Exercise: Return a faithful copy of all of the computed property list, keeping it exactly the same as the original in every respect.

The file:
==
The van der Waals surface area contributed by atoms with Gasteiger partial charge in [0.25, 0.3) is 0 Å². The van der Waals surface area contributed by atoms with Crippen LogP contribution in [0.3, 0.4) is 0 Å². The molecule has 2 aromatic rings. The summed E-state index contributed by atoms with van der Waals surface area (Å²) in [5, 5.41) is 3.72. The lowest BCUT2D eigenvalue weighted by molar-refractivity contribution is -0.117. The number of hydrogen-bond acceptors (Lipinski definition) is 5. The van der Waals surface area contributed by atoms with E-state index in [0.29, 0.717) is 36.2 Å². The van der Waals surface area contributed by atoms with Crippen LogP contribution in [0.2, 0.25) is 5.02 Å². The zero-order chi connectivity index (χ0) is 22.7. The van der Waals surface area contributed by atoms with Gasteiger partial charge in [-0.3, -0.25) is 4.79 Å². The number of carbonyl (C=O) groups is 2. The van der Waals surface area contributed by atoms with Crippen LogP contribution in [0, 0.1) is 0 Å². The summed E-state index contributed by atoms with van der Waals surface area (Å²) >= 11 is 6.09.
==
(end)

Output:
The van der Waals surface area contributed by atoms with Gasteiger partial charge in [0.25, 0.3) is 0 Å². The van der Waals surface area contributed by atoms with Crippen LogP contribution in [0.3, 0.4) is 0 Å². The molecule has 2 aromatic rings. The summed E-state index contributed by atoms with van der Waals surface area (Å²) in [5, 5.41) is 3.72. The lowest BCUT2D eigenvalue weighted by molar-refractivity contribution is -0.117. The number of hydrogen-bond acceptors (Lipinski definition) is 5. The van der Waals surface area contributed by atoms with E-state index in [0.29, 0.717) is 36.2 Å². The van der Waals surface area contributed by atoms with Crippen LogP contribution in [0.2, 0.25) is 5.02 Å². The zero-order chi connectivity index (χ0) is 22.7. The van der Waals surface area contributed by atoms with Gasteiger partial charge in [-0.3, -0.25) is 4.79 Å². The number of carbonyl (C=O) groups is 2. The van der Waals surface area contributed by atoms with Crippen LogP contribution in [0, 0.1) is 0 Å². The summed E-state index contributed by atoms with van der Waals surface area (Å²) >= 11 is 6.09.